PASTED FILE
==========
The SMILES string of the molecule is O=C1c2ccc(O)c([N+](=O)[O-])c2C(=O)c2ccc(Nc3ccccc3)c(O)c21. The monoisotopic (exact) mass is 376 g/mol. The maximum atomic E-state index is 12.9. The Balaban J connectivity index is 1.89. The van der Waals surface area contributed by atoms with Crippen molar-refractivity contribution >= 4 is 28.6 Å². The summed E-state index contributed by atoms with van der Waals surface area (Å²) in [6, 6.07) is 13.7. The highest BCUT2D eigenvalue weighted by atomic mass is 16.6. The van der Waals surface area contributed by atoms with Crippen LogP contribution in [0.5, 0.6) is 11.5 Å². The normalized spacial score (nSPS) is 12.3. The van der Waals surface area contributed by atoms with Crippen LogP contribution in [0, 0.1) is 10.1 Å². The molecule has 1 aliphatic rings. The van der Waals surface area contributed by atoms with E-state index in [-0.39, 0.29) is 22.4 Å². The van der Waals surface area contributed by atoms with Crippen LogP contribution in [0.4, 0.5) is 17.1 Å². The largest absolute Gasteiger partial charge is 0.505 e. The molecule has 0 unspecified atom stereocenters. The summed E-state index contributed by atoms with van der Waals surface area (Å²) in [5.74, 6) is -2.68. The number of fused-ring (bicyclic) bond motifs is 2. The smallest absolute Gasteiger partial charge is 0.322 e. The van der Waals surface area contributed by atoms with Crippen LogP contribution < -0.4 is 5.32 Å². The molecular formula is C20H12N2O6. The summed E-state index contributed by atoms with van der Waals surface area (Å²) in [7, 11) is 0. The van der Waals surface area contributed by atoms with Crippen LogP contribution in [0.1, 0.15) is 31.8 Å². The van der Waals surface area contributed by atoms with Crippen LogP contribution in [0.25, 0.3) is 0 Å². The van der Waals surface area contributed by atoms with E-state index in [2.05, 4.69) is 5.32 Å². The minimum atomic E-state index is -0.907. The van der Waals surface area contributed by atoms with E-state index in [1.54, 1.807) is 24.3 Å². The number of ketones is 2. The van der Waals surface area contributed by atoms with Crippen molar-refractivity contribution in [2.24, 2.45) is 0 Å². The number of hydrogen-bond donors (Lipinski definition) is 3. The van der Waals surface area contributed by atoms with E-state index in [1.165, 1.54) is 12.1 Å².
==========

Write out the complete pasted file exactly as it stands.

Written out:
The SMILES string of the molecule is O=C1c2ccc(O)c([N+](=O)[O-])c2C(=O)c2ccc(Nc3ccccc3)c(O)c21. The monoisotopic (exact) mass is 376 g/mol. The maximum atomic E-state index is 12.9. The Balaban J connectivity index is 1.89. The van der Waals surface area contributed by atoms with Crippen molar-refractivity contribution >= 4 is 28.6 Å². The summed E-state index contributed by atoms with van der Waals surface area (Å²) in [6, 6.07) is 13.7. The highest BCUT2D eigenvalue weighted by atomic mass is 16.6. The van der Waals surface area contributed by atoms with Crippen LogP contribution in [0.5, 0.6) is 11.5 Å². The normalized spacial score (nSPS) is 12.3. The van der Waals surface area contributed by atoms with Crippen LogP contribution in [0, 0.1) is 10.1 Å². The molecule has 1 aliphatic rings. The van der Waals surface area contributed by atoms with E-state index in [-0.39, 0.29) is 22.4 Å². The van der Waals surface area contributed by atoms with Crippen LogP contribution in [0.4, 0.5) is 17.1 Å². The largest absolute Gasteiger partial charge is 0.505 e. The molecule has 0 unspecified atom stereocenters. The summed E-state index contributed by atoms with van der Waals surface area (Å²) in [5.74, 6) is -2.68. The number of fused-ring (bicyclic) bond motifs is 2. The smallest absolute Gasteiger partial charge is 0.322 e. The van der Waals surface area contributed by atoms with Crippen LogP contribution < -0.4 is 5.32 Å². The molecular formula is C20H12N2O6. The summed E-state index contributed by atoms with van der Waals surface area (Å²) in [7, 11) is 0. The van der Waals surface area contributed by atoms with Crippen LogP contribution in [0.1, 0.15) is 31.8 Å². The van der Waals surface area contributed by atoms with Crippen LogP contribution in [0.25, 0.3) is 0 Å². The van der Waals surface area contributed by atoms with E-state index in [2.05, 4.69) is 5.32 Å². The minimum atomic E-state index is -0.907. The van der Waals surface area contributed by atoms with E-state index in [1.54, 1.807) is 24.3 Å². The number of ketones is 2. The van der Waals surface area contributed by atoms with Crippen molar-refractivity contribution in [2.24, 2.45) is 0 Å². The number of hydrogen-bond donors (Lipinski definition) is 3. The van der Waals surface area contributed by atoms with E-state index in [1.165, 1.54) is 12.1 Å².